Federal Protective Service Commander and North Carolina Man Indicted for Conspiracy and Scheme to Defraud the Social Security Administration
SACRAMENTO, Calif. — A 16-count superseding indictment by a federal grand jury was unsealed today against Darron Dimitri Ross, 33, of Charlotte, North Carolina, and Joshua Bilal George, 36, of San Diego, including charges of conspiracy to defraud and commit crimes against the United States, theft of government property, aggravated identity theft, wire fraud, and money laundering, U.S. Attorney McGregor W. Scott announced.
This recent indictment supersedes a December 20, 2018, indictment that charged Ross and alleged co-conspirator Eric Lemoyne Willis, 43, of West Sacramento. On June 17, 2019, Willis pleaded guilty to charges in the original indictment, including conspiracy to defraud the United States, theft of government property, and aggravated identity theft.
According to court documents, Willis, Ross, and George conspired to steal public money from the Social Security Administration (SSA). Willis worked as an SSA Operation Supervisor in Sacramento and Lodi from at least 2015 until his departure in January 2018. In this timeframe, Willis used his authority as an SSA employee to access the confidential Social Security records of numerous Social Security beneficiaries. These records contained personally identifiable information (PII) including names, addresses, social security numbers, dates of birth, account numbers, family information, and benefit payment amounts. Willis sought out PII for beneficiaries who used direct deposit for payment of large benefits. Willis then transferred this PII to his co-conspirators, including Ross who resided in North Carolina, and George who worked as a Federal Protective Service Officer in San Diego.
According to court documents, Ross’s and George’s role in these crimes included calling numerous SSA field offices across the country and using the stolen PII to impersonate the beneficiaries. The conspirators opened at least 44 online bank accounts under fraudulent identities to receive diverted SSA benefit payments. During these calls, Ross and George convinced some of the SSA representatives that they were the identity-theft victims, and they caused the representatives to change the direct deposit account numbers to the fraudulent account numbers. The SSA then deposited the benefit payments into the fraudulent accounts until the fraud was detected. The conspirators were then free to withdraw the funds at ATMs and spend the money using debit cards.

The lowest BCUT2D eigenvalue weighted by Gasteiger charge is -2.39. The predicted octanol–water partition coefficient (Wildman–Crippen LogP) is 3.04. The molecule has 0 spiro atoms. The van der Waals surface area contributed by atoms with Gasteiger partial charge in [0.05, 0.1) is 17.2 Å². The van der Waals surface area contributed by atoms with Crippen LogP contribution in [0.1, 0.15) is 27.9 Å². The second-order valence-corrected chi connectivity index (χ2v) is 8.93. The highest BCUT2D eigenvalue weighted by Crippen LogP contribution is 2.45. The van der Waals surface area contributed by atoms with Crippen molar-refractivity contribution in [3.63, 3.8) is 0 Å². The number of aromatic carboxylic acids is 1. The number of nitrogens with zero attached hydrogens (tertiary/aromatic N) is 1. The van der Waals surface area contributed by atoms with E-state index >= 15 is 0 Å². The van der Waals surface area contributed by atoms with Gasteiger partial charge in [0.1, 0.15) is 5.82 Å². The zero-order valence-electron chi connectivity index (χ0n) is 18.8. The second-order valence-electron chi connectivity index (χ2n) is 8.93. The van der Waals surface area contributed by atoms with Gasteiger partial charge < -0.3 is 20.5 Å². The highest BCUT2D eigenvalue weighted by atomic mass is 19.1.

SSA has identified at least 160 beneficiaries who were victims these crimes, and the total fraud loss suffered by SSA has exceeded $480,000.
This case was the product of an investigation by the Social Security Administration – Office of the Inspector General, the Federal Bureau of Investigation, and the Department of Homeland Security – Office of the Inspector General. Special Assistant U.S. Attorney Robert J. Artuz is prosecuting the case.
Federal agents arrested George this morning in San Diego, and he made his initial appearance in the Southern District of California. Willis is released on bond pending his sentencing, and Ross is released on bond pending trial.
If convicted of wire fraud, Ross and George face a maximum statutory penalty of 20 years in prison and a $250,000 fine. If convicted of aggravated identity theft, they each face a mandatory sentence of two years in prison consecutive to any other sentence imposed. The maximum sentence for theft of government property is 10 years in prison and a $250,000 fine. The maximum sentence for conspiracy is five years in prison and a $250,000 fine. Any sentence, however, would be determined at the discretion of the court after consideration of any applicable statutory factors and the Federal Sentencing Guidelines, which take into account a number of variables. The charges are only allegations; each defendant is presumed innocent until and unless proven guilty beyond a reasonable doubt.